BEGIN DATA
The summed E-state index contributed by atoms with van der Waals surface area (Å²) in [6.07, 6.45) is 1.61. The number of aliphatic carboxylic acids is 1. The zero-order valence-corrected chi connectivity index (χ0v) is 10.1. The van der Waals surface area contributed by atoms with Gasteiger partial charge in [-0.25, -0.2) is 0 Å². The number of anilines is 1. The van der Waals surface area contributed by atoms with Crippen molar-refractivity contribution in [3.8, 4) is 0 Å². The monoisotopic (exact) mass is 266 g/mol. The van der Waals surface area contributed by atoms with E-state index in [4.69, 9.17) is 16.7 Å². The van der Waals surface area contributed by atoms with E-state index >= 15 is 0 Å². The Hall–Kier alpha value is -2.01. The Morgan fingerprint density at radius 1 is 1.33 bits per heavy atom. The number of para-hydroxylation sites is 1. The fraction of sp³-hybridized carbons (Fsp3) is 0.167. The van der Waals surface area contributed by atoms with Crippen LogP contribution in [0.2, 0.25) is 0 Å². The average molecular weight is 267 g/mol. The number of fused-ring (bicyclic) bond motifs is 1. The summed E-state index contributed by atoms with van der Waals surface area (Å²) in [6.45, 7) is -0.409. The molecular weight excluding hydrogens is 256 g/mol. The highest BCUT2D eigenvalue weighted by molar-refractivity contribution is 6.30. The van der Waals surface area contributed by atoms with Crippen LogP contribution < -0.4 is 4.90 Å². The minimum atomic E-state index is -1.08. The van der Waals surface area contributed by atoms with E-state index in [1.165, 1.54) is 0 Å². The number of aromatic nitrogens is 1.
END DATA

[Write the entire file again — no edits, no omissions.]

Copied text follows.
The summed E-state index contributed by atoms with van der Waals surface area (Å²) in [6.07, 6.45) is 1.61. The number of aliphatic carboxylic acids is 1. The zero-order valence-corrected chi connectivity index (χ0v) is 10.1. The van der Waals surface area contributed by atoms with Gasteiger partial charge in [-0.25, -0.2) is 0 Å². The number of anilines is 1. The van der Waals surface area contributed by atoms with Crippen molar-refractivity contribution in [3.8, 4) is 0 Å². The monoisotopic (exact) mass is 266 g/mol. The van der Waals surface area contributed by atoms with E-state index in [4.69, 9.17) is 16.7 Å². The van der Waals surface area contributed by atoms with E-state index >= 15 is 0 Å². The Hall–Kier alpha value is -2.01. The Morgan fingerprint density at radius 1 is 1.33 bits per heavy atom. The number of para-hydroxylation sites is 1. The fraction of sp³-hybridized carbons (Fsp3) is 0.167. The van der Waals surface area contributed by atoms with Crippen LogP contribution in [0.2, 0.25) is 0 Å². The average molecular weight is 267 g/mol. The number of fused-ring (bicyclic) bond motifs is 1. The summed E-state index contributed by atoms with van der Waals surface area (Å²) in [6.45, 7) is -0.409. The molecular weight excluding hydrogens is 256 g/mol. The highest BCUT2D eigenvalue weighted by molar-refractivity contribution is 6.30. The van der Waals surface area contributed by atoms with Crippen LogP contribution < -0.4 is 4.90 Å². The minimum atomic E-state index is -1.08. The van der Waals surface area contributed by atoms with E-state index in [1.165, 1.54) is 0 Å². The number of aromatic nitrogens is 1.